Prince William has become the latest figure to criticise the hugely controversial proposals of the European Super League.
Six Premier League clubs – Arsenal, Tottenham, Manchester United, Manchester City, Liverpool and Chelsea – are planning to break away from UEFA's club competitions to set up their own midweek tournament.
Those six teams, along with three in Italy and three in Spain, will form the founding members of the hugely lucrative division, from which there is no threat of them being relegated.
Supporters' groups from all of the Premier League clubs involved have written letters opposing the European Super League, each of which criticises their own club and make accusations of greed.
Prince William, who serves as president of the Football Association, says he "shares the concerns of fans" and urged relevant governing bodies to "protect" the integrity of the sport.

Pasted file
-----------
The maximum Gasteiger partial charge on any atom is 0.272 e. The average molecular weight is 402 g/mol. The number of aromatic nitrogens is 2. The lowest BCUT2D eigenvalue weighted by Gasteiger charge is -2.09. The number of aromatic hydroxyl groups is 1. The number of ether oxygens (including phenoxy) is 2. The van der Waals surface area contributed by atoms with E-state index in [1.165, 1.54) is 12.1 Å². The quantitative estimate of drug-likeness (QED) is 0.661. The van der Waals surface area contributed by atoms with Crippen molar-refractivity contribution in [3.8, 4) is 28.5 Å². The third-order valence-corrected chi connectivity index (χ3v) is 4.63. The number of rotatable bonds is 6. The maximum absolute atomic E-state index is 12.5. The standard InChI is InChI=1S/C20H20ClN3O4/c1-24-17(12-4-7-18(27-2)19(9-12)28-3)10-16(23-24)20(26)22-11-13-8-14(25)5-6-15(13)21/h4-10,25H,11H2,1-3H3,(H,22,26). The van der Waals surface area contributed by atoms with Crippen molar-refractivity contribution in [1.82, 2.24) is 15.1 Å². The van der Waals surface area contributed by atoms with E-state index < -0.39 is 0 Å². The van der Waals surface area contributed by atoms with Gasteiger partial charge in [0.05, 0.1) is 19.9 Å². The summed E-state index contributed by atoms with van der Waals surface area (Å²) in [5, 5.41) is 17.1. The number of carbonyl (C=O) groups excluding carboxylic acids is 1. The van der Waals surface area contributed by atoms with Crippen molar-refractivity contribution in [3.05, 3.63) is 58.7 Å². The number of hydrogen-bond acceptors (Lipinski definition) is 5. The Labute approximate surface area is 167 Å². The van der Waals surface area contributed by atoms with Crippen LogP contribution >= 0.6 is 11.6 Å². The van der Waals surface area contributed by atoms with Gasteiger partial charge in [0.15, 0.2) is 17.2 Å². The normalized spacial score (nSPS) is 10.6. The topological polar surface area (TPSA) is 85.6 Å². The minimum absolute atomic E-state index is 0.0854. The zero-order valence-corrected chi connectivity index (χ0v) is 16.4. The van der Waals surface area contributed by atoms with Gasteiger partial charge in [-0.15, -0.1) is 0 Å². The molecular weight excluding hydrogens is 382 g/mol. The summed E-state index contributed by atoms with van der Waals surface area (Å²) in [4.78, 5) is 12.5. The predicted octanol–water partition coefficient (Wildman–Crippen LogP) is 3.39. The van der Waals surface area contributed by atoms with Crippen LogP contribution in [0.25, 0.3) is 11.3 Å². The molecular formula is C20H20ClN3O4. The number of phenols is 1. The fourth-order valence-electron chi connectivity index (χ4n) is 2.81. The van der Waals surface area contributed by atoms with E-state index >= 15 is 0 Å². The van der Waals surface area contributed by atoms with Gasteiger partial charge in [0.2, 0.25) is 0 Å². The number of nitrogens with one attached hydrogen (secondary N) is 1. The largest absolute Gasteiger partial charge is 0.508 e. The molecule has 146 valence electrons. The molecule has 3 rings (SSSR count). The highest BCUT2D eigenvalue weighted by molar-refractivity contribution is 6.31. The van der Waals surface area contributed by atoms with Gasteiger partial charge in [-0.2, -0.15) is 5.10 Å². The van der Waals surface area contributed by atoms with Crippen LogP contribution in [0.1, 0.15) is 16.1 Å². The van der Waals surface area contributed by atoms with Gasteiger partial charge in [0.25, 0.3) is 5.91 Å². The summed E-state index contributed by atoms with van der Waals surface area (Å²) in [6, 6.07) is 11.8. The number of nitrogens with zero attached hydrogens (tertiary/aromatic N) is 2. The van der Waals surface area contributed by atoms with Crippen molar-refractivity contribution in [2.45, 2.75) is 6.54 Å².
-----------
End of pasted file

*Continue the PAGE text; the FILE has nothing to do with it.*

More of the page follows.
"Now, more than ever, we must protect the entire football community – from the top level to the grassroots – and the values of competition and fairness at its core," the Duke of Cambridge wrote on Twitter.
"I share the concerns of fans about the proposed Super League and the damage it risks causing to the game we love. W."
There are major worries domestic football could suffer terribly if the European Super League goes ahead, while the Premier League and UEFA may choose to expel the clubs involved.
Prime minister Boris Johnson said he "doesn't like the look of these proposals" and vowed to intervene to block the breakaway league.
He added: "We are going to look at everything that we can do with the football authorities to make sure that this doesn’t go ahead in the way that it’s currently being proposed.
"I don’t think that it’s good news for fans, I don’t think it’s good news for football in this country."
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